University of Brighton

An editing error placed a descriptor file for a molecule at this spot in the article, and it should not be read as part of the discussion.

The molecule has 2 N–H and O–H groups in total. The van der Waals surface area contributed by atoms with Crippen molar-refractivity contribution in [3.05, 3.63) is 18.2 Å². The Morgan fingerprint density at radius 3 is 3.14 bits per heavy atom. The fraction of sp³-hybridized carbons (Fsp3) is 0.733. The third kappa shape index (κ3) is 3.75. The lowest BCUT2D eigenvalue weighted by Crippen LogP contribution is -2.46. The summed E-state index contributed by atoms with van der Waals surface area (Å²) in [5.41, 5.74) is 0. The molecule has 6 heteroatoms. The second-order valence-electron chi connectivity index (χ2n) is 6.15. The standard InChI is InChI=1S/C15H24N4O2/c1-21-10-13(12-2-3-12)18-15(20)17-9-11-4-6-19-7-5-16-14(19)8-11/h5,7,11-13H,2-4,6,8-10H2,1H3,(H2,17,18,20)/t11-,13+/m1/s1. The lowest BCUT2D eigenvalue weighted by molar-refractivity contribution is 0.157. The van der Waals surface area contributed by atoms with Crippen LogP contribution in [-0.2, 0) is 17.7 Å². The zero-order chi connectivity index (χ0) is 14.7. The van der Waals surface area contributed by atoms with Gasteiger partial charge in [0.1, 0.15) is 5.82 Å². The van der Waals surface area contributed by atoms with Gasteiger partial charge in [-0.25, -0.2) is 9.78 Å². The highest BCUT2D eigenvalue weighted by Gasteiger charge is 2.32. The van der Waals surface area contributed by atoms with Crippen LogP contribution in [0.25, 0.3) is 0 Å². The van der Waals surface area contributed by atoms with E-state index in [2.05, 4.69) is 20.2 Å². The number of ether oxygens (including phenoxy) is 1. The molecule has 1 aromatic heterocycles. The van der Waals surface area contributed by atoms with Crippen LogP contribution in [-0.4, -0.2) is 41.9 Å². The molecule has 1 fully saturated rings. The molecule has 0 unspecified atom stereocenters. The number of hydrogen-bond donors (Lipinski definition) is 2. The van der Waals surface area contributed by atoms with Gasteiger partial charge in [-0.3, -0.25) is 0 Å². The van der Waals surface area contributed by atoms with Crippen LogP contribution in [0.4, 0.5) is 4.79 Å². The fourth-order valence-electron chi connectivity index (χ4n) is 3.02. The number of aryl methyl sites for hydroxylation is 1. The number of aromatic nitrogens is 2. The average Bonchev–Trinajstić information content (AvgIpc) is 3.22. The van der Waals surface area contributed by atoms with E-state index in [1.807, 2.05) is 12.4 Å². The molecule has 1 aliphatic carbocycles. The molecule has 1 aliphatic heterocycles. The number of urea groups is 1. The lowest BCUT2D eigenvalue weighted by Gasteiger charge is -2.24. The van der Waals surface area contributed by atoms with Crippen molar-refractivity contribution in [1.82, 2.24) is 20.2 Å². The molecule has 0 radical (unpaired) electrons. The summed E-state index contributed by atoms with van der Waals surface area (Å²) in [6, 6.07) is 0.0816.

Differential Power Analysis (DPA) attacks find a statistical correlation between the power consumption of a cryptographic device and intermediate values within the computation. Randomization via (Boolean) masking of intermediate values breaks this statistical dependence and thus prevents such attacks (at least up to a certain order). Especially for software implementations, (first-order) masking schemes are popular in academia and industry, albeit typically not as the sole countermeasure. The current practice then is to manually `Insert' boolean masks: essentially software developers need to manipulate low-level assembly language to implement masking. In this paper the authors make a first step to automate this process, at least for first-order boolean masking, allowing the development of compilers capable of protecting programs against DPA.